The chicken or the egg, is that even the question?
Periodically, the question arises in translation circles, whether it’s better for a translator to have majored in linguistics/translation and obtained specific subject matter knowledge by other means, or whether it’s better to have a degree in science/finance/law/insert your preferred subject here and obtain translation knowledge through practice and auxiliary studies.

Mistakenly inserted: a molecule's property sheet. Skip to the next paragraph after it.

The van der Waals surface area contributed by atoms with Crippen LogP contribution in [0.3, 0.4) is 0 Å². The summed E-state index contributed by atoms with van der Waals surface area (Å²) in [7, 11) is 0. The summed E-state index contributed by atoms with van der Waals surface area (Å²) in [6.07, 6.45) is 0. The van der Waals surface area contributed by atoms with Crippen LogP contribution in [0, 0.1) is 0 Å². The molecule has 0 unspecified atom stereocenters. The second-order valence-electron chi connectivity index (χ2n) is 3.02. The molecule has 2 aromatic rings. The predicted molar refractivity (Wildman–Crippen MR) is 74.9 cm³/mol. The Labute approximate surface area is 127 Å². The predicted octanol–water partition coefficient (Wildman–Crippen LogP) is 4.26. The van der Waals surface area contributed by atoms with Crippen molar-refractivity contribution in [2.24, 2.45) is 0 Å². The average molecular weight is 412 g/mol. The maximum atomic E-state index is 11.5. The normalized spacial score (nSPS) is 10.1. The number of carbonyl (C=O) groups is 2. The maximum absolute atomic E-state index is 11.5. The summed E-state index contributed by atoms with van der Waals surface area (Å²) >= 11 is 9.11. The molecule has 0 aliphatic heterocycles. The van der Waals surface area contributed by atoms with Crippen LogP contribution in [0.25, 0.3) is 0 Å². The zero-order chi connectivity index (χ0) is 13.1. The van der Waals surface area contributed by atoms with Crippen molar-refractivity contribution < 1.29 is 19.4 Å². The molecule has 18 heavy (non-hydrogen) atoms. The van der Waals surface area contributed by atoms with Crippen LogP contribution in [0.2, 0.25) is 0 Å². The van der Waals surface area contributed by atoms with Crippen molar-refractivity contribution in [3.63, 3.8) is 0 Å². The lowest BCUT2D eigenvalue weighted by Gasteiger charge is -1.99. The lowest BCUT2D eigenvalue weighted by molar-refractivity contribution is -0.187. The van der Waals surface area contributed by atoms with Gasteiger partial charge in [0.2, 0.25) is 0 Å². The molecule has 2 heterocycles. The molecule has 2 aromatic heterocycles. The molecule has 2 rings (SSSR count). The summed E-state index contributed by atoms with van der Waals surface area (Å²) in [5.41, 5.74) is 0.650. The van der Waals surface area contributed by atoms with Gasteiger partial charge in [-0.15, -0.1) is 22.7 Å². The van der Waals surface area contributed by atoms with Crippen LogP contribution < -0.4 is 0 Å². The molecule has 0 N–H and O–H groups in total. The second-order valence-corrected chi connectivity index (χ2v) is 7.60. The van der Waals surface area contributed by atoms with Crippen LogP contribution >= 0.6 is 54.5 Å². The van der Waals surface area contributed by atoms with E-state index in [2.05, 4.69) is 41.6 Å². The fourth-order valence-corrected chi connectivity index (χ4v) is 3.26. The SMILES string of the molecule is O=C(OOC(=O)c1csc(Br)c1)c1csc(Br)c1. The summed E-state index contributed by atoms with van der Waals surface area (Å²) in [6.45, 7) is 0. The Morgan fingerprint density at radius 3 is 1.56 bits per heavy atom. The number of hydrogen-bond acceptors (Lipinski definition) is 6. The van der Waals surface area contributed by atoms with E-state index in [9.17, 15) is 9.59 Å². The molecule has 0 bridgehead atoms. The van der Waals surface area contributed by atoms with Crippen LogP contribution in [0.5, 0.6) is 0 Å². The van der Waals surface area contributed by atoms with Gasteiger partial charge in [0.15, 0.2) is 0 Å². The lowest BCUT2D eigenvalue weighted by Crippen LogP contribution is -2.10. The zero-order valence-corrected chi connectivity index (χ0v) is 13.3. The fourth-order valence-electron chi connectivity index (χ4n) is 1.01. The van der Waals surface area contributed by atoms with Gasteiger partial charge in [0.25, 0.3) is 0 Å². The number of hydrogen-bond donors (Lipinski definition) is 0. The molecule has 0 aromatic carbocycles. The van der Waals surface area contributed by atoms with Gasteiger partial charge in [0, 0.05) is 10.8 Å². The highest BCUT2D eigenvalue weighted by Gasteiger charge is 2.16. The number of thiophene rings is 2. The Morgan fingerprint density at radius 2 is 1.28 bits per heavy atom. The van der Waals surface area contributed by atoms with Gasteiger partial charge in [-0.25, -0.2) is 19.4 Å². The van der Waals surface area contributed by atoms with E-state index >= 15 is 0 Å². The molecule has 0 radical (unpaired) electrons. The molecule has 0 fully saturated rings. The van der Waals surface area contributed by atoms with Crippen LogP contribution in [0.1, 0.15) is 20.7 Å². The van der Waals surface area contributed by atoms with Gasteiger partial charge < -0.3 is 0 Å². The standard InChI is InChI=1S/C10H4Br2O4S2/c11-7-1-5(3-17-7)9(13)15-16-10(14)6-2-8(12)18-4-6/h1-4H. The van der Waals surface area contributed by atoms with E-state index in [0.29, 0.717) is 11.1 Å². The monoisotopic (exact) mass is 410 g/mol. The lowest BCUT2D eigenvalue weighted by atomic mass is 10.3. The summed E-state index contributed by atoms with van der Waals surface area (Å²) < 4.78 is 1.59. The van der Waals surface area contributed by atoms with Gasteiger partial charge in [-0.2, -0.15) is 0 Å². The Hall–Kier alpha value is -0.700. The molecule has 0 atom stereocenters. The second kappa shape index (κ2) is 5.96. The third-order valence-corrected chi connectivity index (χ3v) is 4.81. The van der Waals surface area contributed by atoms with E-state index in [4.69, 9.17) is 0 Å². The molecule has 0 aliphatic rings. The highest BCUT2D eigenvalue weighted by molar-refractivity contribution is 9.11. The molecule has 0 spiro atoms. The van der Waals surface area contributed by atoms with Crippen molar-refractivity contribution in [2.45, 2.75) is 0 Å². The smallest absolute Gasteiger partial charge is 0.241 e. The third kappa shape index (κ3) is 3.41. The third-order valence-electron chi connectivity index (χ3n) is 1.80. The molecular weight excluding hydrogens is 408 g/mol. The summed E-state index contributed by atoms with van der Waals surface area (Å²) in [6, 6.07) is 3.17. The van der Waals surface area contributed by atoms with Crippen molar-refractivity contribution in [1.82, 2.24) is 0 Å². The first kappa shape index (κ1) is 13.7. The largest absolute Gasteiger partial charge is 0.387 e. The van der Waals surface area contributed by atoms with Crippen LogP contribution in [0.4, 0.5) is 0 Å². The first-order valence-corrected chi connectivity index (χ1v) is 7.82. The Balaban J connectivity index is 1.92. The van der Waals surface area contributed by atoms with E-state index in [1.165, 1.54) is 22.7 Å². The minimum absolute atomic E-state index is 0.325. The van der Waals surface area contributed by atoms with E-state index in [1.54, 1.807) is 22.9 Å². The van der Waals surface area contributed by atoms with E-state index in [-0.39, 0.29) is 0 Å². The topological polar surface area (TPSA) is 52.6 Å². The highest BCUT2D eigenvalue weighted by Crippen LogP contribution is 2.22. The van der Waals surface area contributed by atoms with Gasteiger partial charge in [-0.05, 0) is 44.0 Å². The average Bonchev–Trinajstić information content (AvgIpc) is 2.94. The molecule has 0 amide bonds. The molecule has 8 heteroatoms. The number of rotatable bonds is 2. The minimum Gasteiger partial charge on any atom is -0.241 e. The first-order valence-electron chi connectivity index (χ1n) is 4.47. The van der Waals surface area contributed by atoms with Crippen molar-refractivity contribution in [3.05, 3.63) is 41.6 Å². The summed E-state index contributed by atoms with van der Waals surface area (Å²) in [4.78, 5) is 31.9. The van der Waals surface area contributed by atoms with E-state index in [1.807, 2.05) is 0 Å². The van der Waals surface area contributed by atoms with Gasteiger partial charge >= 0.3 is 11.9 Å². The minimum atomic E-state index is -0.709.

Here are my 2 cents: I think the whole discussion makes about as much sense as wondering whether the chicken or the egg came first when you’re making an omelet. A good translator needs both language skills and subject matter expertise. In my opinion it is entirely irrelevant how both of these are obtained, whether acquired by formal study, through auxiliary education, or even on one’s own. When you are drawing a torus knot like the one shown in my holiday ornament from last year, it doesn’t matter where you start, but you have to start somewhere. And in the end, only the entire knot makes sense, as shown below. Similarly, a translator with subject matter expertise but lousy writing skills won’t get far, and the same is true for a translator who is a brilliant writer but has zero subject matter expertise. (As an aside, that also holds for literary translators – it’s a science and an art to know how to really translate a good book well. I am including this kind of expertise as well in the term “subject matter.”)